As I mentioned in an earlier post, Scott McClellan’s memoir, of all things, (and specifically, McClellan’s assertions that the press didn’t do its job in the run-up to the Iraq war) is forcing some reporters to get reflective (and, in some cases, either confessional or defensive).
There was last night’s Jessica Yellin-Anderson Cooper exchange on CNN in which Yellin (formerly of ABC News, now of CNN) told Cooper that she felt in the lead-up to war corporate pressure to “put on positive stories about the president” and that her bosses would “edit” her work accordingly (easily missed because they both rushed back to discussion of inter-Bush-administration deceits and betrayals — the stuff that will sell this book).
Also yesterday, on CBS’ Early Show, three network anchors weighed in.
CBS Early Show’s Harry Smith: “[McClellan] talks about the failure of mainstream media to hold the Bush administration’s feet to the fire in the run-up to the war. Is that an allegation that feels to you like it has merit?”
ABC News’ Charles Gibson: “When I write my book I will take exception to that. No, I think the media did a pretty good job of focusing and asking the questions. We were not given access to get into the country, to go along… with the inspectors but the questions were asked. The qustions were asked. It was just a drumbeat from the government and I think it’s convenient now to blame the media. But I don’t.”
CBS News’ Katie Couric: “I think it is a very legitimate allegation. I think it’s one of the most embarrassing chapters in American journalism. I think there was a sense of pressure from the corporations who own where we work and from the government itself to really squash any kind of dissent or any kind of questioning of it. I think it was extremely subtle but very very effective. I think Scott McClellan has a really good point.”
Smith: “Brian, we have ten seconds.”
NBC News’ Brian Williams: “I think people have to remember the post-9/11 era and how that felt and what the president felt he was empowered to do and that Colin Powell speech at the U.N.”
Smith: “And what the mood of the country was.”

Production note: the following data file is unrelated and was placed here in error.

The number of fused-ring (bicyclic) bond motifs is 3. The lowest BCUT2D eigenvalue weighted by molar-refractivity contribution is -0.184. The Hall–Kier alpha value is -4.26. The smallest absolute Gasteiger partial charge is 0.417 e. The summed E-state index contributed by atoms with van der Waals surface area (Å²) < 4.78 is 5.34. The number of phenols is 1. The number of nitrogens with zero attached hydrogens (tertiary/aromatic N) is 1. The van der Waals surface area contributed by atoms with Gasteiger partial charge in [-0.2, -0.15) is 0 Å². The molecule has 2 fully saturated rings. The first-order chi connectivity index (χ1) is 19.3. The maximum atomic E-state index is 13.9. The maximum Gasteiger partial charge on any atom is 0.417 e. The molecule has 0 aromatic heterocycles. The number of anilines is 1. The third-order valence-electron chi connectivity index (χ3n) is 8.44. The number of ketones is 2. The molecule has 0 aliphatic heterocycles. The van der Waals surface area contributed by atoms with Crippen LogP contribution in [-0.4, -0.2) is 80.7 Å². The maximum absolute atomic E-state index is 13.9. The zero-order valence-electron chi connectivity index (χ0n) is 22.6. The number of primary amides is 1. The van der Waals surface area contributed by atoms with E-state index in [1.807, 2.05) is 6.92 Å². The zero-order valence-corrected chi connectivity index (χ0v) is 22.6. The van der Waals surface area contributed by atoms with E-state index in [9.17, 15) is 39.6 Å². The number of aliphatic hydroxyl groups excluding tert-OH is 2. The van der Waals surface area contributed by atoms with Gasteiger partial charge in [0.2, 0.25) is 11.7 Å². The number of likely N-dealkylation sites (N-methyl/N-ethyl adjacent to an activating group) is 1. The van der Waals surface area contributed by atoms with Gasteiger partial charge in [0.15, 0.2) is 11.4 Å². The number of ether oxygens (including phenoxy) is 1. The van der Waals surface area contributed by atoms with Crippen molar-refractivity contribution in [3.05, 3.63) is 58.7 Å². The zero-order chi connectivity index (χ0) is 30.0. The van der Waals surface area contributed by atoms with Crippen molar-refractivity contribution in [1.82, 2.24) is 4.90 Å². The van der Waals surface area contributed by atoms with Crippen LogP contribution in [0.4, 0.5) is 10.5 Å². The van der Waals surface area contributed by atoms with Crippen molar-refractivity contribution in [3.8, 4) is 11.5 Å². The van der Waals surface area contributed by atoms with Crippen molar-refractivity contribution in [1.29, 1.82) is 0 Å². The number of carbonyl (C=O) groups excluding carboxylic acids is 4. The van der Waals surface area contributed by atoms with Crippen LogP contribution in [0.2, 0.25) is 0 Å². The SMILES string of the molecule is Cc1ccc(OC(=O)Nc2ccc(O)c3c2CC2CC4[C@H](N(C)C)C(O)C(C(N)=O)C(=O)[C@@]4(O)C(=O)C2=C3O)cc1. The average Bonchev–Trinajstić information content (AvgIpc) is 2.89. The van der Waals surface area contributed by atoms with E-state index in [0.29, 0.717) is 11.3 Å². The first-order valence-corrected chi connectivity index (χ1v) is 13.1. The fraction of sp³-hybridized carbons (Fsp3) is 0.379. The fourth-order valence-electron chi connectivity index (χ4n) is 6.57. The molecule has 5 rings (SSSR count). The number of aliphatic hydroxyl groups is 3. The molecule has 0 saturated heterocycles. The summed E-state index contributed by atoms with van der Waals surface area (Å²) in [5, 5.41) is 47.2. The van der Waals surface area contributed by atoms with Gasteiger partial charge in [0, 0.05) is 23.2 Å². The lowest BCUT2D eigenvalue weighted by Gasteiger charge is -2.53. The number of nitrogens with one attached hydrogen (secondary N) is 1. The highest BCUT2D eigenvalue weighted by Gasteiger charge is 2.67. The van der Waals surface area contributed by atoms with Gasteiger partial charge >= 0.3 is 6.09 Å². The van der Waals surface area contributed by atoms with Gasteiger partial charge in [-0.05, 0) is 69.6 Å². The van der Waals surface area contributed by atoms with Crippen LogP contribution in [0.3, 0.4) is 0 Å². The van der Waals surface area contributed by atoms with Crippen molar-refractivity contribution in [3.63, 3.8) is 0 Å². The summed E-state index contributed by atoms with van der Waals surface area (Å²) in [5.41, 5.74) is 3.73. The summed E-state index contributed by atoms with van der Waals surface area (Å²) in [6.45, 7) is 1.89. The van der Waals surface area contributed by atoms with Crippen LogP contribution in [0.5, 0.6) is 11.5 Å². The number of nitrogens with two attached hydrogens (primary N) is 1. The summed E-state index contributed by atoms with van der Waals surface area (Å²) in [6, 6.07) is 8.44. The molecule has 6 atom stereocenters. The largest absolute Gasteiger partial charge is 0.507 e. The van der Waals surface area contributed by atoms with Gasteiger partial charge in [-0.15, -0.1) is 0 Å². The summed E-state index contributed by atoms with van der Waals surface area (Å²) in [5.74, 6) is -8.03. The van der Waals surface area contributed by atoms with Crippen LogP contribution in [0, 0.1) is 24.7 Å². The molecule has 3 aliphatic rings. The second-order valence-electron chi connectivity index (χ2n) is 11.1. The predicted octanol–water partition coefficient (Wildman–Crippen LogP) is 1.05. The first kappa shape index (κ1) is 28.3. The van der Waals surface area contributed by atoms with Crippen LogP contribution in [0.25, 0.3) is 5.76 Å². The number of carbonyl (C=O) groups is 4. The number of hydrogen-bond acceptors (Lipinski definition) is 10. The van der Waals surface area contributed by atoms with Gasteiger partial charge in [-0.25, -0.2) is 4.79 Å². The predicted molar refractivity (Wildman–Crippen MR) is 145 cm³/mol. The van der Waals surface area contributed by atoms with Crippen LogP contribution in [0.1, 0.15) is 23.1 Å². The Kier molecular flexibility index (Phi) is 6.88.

Couric: “Absolutely. But our responsibility is sometimes to go against the mood of the country and ask the hard questions.”
And Brian WIlliams interviewed Tom Brokaw on this topic on last night’s NBC Nightly News.
Williams: “Are you confident in taking the coverage in toto that the right questions were asked, the right tone was employed and should it be viewed in the context of that time?”
Brokaw: “It needs to be viewed in the context of that time. When the president says we’re going to war, there’s the danger of the mushroom cloud, we know there had been experiments of Iraqi nuclear programs in the past, honorable people believed he had weapons of mass destruction. But there is always a drumbeat that happens at that time. You can raise your hand and put on people like Brent Scowcroft which we did, very credible man, who said this is the wrong decision. But there are other parts of America who also have a responsibility. How many senators voted against the war? I think 23 is all, altogether.
There was this feeling this [Saddam Hussein] is a bad man, he had weapons of mass destruction, we couldn’t make the connection that he was sponsoring terrorists or harboring them, we raised that question day after day. This president was determined to go to war. And it was more theology than it was anything else and that’s pretty hard to deal with.
Look, I think all of us would like to go back and ask questions with the benefit of hindsight and what we know now, but a lot of what was going on then was unknowable…So there was a fog of war, Brian, and there’s also the fog of covering the war….”
Liz Cox Barrett is a writer at CJR.